What is VPN? Firewall? Both? We've Got Answers to Your Questions
Your business is only as secure as the digital shields you put up to thwart hackers, phishing artists, and cyber thieves. But keeping your network, data, and email communication safe requires more than a single tool.
In the quest to find the right solutions, business owners often need clarification about firewalls, Virtual Private Networks, or VPNs and their roles in network security.
In this post, we look at the details so you can make informed decisions.
Role of Firewall, VPN
A firewall is a network security device that monitors and controls incoming and outgoing network traffic based on predefined security rules. It acts as a barrier between a trusted internal network and an untrusted external network (typically the internet) to prevent unauthorized access and protect against various threats.
A VPN creates a secure, encrypted connection between a user's device and a private network over the internet. It's primarily used to establish secure remote access to a company's internal network or to protect data during email transmission.
A firewall protects against external threats like unauthorized access, malware, and network attacks. It filters incoming and outgoing data packets and examines their source and destination addresses, port numbers, and protocols.
The primary purpose of a VPN is to provide secure communication over an unsecured network, such as the Internet. It encrypts the data transmitted between the user's device and the private network, ensuring confidentiality and preventing unauthorized interception or eavesdropping.
Connectivity and Access
While a firewall can provide limited remote access capabilities, its primary focus is on securing the network by controlling traffic flow and ensuring only authorized connections are allowed.
A VPN enables remote users or branch offices to securely connect to a company's internal network over the Internet. It allows employees to access resources, applications, and files as if they were directly connected to the local network, regardless of their physical location.
Deployment and Scope
Firewalls are network security devices deployed at the network perimeter or within the internal network infrastructure. They protect the entire network by filtering and controlling traffic flow at the network level.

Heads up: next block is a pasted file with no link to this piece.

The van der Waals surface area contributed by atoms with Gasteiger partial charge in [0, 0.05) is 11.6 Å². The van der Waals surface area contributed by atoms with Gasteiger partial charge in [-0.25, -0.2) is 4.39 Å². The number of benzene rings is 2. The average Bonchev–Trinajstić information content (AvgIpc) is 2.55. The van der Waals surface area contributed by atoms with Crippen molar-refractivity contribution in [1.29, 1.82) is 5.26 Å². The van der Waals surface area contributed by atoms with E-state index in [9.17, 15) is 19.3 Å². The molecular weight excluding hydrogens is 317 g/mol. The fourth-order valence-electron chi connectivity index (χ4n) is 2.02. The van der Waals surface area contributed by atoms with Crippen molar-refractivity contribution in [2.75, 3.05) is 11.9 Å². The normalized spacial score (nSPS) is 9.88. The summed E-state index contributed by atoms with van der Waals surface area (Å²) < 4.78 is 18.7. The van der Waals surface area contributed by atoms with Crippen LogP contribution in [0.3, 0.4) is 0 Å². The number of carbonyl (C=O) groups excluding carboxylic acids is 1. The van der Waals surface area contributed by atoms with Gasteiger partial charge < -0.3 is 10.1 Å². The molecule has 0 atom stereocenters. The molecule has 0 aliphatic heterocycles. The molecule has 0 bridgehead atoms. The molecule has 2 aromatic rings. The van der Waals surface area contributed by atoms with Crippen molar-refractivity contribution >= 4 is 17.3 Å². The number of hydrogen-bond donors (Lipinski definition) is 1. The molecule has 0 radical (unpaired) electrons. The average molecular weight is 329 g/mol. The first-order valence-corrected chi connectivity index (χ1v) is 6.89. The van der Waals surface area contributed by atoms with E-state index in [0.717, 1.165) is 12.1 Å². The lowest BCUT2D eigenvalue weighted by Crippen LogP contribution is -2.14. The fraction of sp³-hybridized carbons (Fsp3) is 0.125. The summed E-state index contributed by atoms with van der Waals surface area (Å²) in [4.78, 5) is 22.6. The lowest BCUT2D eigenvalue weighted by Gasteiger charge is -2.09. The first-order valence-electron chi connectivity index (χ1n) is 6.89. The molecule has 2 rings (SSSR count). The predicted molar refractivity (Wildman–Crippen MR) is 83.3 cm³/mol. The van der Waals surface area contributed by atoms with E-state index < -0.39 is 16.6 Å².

VPNs are typically deployed per-user and are commonly used for remote access scenarios. They create secure tunnels between individual devices and the network they are connecting to.
Hierarchy and Priority
In a typical network setup, the firewall comes first, followed by the VPN. This is because the firewall is responsible for securing the network perimeter and enforcing security policies at the network level. It helps protect against external threats and unauthorized access attempts.
Once the firewall is in place, a VPN can provide secure remote access to the internal network or establish secure connections between different networks. The VPN traffic passes through the firewall, which allows or blocks the VPN traffic based on its configured rules.
VPN Architecture and Equipment
A VPN (Virtual Private Network) can be set up on different devices depending on your requirements and preferences.
Setting up a VPN on your router allows all devices connected to the network to use the VPN automatically. This is particularly useful if you want to secure the entire network and protect all devices, including computers, smartphones, and smart home devices. However, not all routers support VPN configurations, so you need to check if your router has this capability.
You can also install a VPN client on your computer. This option provides flexibility, as you can choose when to use the VPN and when not to. It is suitable to secure only your computer's internet connection.
Similar to computers, you can install VPN client apps on your smartphones or tablets. These apps work similarly to computer clients and allow you to secure your mobile internet connection.
It's worth mentioning that some VPN providers may offer additional options, such as browser extensions or dedicated apps for specific devices or platforms, which can simplify the setup process.